(Published on The Suburban’s website, 2021-7-28)
The other day, I was looking for a set of earbuds, you know, the ones that come with Apple iPhones and have a microphone built in to one of the earphone cords. My latest iPhone no longer has an earphone jack, and I needed earbuds with a 1/8 inch plug to use with an older model of smartphone. So I asked a friend if she had what I was looking for. No, she did not; she gave the set that came with her phone to her husband, who apparently goes through earbuds frequently. Perhaps he winds the cord too tightly, as that is the usual way that these things stop working, I suggested to her.
Sensing my criticism she argued, “They’re very inexpensive, so who cares?” I thought about that. Why did I care anyway? And was she correct, that they are truly inexpensive? Here are my thoughts.
Now, I’m a physician, but I’m also an engineer, and I value quality products, even if mass-produced; they are the creation of designers and engineers, and to devalue their intellectual effort is to devalue those designers and engineers also. Second, the Apple earbuds are not as inexpensive as the $8 earbuds you can buy at the dollar store. Apple charges US$29, or almost $39 Canadian, for their earbuds. When you include sales tax and shipping, it would take a minimum wage worker in Quebec more than 3 hours of work to buy a set. So, not cheap! Third, there are environmental costs associated with producing and disposing of these electronic products. The magnets are made of neodymium, a “rare earth” mined mostly in China; leading to my fourth concern: what exactly do we know about the degree of exploitation of workers in these industries, in totalitarian countries?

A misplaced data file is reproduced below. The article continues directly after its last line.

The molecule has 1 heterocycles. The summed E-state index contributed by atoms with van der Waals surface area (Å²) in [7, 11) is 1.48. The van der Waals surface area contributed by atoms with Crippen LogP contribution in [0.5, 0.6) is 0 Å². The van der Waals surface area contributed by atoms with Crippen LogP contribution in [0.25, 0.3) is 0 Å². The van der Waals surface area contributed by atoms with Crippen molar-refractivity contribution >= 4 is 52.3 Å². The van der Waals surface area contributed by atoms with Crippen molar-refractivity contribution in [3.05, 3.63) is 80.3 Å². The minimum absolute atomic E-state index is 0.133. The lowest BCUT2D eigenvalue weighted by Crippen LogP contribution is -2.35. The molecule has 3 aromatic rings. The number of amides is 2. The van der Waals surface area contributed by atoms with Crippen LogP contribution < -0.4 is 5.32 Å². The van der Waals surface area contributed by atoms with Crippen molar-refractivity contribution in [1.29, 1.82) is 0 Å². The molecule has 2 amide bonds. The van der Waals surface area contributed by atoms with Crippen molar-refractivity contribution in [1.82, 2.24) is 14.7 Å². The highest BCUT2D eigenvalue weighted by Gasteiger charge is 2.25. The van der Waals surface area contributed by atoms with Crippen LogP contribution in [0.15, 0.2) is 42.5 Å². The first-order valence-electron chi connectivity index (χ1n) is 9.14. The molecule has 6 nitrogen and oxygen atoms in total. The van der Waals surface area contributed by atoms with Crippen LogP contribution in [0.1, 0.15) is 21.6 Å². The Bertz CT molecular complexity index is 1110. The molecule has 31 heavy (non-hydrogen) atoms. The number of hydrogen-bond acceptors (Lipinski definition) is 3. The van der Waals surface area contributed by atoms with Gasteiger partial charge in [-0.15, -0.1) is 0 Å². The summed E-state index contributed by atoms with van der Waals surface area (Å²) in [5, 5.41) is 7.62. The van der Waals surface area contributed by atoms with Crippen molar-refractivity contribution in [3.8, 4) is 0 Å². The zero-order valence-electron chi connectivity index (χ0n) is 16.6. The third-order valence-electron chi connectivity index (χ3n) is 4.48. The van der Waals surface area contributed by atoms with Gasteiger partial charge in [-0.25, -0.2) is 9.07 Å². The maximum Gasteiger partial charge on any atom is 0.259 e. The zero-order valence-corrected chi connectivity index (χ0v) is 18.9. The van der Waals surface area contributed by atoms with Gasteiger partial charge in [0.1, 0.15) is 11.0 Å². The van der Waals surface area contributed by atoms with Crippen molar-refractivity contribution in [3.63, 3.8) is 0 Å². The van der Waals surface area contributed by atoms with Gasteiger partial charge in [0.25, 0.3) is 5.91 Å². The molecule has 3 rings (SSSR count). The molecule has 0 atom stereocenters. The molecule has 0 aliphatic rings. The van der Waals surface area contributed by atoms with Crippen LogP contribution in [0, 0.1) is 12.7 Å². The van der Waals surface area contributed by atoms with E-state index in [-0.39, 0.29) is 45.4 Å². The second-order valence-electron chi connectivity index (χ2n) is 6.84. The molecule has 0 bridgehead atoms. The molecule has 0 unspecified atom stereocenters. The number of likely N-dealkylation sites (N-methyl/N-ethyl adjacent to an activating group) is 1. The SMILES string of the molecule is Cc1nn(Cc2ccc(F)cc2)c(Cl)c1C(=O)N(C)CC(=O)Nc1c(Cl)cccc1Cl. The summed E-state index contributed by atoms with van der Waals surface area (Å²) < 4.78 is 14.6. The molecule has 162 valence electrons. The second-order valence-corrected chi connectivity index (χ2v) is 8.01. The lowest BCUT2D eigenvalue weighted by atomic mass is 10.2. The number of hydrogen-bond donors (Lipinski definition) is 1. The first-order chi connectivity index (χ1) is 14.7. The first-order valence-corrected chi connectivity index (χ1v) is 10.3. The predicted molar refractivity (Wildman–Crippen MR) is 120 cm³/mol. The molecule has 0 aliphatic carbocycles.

I won’t argue whether Apple’s higher prices are justified, other than to say that I have Apple computers that are more than 20 years old that are still working. I won’t apologize for being an Apple fanboi. And you can easily find earbuds on the market that cost 3 times as much as Apple’s.
But here’s the thing. Most, if not all of them are made in China. In fact, I don’t think we possess the capacity any longer to make the critical components in Canada. We very likely can make the copper wire, and we can probably make the molds (using German machine tools) to cast the plastic bits. Neodymium magnets? Probably not. Even if we could make earbuds in Canada, in quantity, they would likely need to sell for several hundred dollars a pair to be profitable.
Now, what would happen if, because of a political dispute with China, they stopped trading with us? Earbuds without microphones: not a big deal. But many people depend on the ones with mics to be able to use their mobile phones in noisy environments. What would happen to the price if these suddenly became scarce?
When the COVID pandemic first became a thing, there was a run on toilet paper. OK, we can make toilet paper in Canada; ultimately, not a big deal. But if there is ever a run on earbuds with mics, they will be worth thousands of dollars. Everything that I’ve said above applies, in spades, to smartphones and other hi-tech stuff.
So, let’s value the earbuds and smartphones we have, let’s take good care of them, let’s respect the efforts of their designers and engineers, and let’s minimize our contribution to oppression of workers and to the environmental degradation of our planet.
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